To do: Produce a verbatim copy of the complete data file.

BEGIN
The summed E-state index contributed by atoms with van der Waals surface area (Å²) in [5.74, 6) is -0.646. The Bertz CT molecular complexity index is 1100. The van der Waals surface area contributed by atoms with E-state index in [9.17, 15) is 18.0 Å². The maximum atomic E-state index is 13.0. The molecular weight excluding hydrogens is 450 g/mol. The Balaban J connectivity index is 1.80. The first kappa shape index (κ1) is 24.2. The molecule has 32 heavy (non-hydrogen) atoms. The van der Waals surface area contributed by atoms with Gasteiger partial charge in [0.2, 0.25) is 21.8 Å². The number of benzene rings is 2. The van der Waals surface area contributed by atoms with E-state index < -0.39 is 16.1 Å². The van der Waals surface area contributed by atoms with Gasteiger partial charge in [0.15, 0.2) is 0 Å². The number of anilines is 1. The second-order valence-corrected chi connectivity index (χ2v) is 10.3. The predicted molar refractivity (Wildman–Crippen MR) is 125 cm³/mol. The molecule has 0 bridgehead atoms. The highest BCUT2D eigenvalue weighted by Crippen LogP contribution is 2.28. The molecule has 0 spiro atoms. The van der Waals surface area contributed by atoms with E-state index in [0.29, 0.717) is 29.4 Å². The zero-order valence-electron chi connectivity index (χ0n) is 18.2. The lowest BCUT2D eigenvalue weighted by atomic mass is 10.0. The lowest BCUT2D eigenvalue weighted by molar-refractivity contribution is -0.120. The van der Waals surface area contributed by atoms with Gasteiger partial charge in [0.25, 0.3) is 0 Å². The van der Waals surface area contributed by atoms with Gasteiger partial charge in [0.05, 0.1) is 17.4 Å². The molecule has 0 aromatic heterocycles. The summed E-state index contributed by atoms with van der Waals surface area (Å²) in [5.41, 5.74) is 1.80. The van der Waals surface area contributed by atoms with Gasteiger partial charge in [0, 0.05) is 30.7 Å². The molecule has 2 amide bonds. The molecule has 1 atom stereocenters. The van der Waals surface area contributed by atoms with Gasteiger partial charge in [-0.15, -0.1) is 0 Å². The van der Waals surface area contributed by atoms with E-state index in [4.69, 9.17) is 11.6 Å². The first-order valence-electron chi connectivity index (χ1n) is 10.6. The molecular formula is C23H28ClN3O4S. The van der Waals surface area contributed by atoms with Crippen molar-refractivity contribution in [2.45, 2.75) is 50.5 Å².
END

The summed E-state index contributed by atoms with van der Waals surface area (Å²) in [5.74, 6) is -0.646. The Bertz CT molecular complexity index is 1100. The van der Waals surface area contributed by atoms with E-state index in [9.17, 15) is 18.0 Å². The maximum atomic E-state index is 13.0. The molecular weight excluding hydrogens is 450 g/mol. The Balaban J connectivity index is 1.80. The first kappa shape index (κ1) is 24.2. The molecule has 32 heavy (non-hydrogen) atoms. The van der Waals surface area contributed by atoms with Gasteiger partial charge in [0.2, 0.25) is 21.8 Å². The number of benzene rings is 2. The van der Waals surface area contributed by atoms with E-state index < -0.39 is 16.1 Å². The van der Waals surface area contributed by atoms with Gasteiger partial charge in [0.15, 0.2) is 0 Å². The number of anilines is 1. The second-order valence-corrected chi connectivity index (χ2v) is 10.3. The predicted molar refractivity (Wildman–Crippen MR) is 125 cm³/mol. The molecule has 0 bridgehead atoms. The highest BCUT2D eigenvalue weighted by Crippen LogP contribution is 2.28. The molecule has 0 spiro atoms. The van der Waals surface area contributed by atoms with E-state index in [0.29, 0.717) is 29.4 Å². The zero-order valence-electron chi connectivity index (χ0n) is 18.2. The lowest BCUT2D eigenvalue weighted by atomic mass is 10.0. The lowest BCUT2D eigenvalue weighted by molar-refractivity contribution is -0.120. The van der Waals surface area contributed by atoms with Gasteiger partial charge in [0.25, 0.3) is 0 Å². The van der Waals surface area contributed by atoms with Gasteiger partial charge in [0.05, 0.1) is 17.4 Å². The molecule has 0 aromatic heterocycles. The summed E-state index contributed by atoms with van der Waals surface area (Å²) in [5.41, 5.74) is 1.80. The van der Waals surface area contributed by atoms with Gasteiger partial charge in [0, 0.05) is 30.7 Å². The molecule has 2 amide bonds. The molecule has 1 atom stereocenters. The van der Waals surface area contributed by atoms with Gasteiger partial charge in [-0.15, -0.1) is 0 Å². The van der Waals surface area contributed by atoms with E-state index in [4.69, 9.17) is 11.6 Å². The first-order valence-electron chi connectivity index (χ1n) is 10.6. The molecular formula is C23H28ClN3O4S. The van der Waals surface area contributed by atoms with Crippen molar-refractivity contribution in [2.45, 2.75) is 50.5 Å².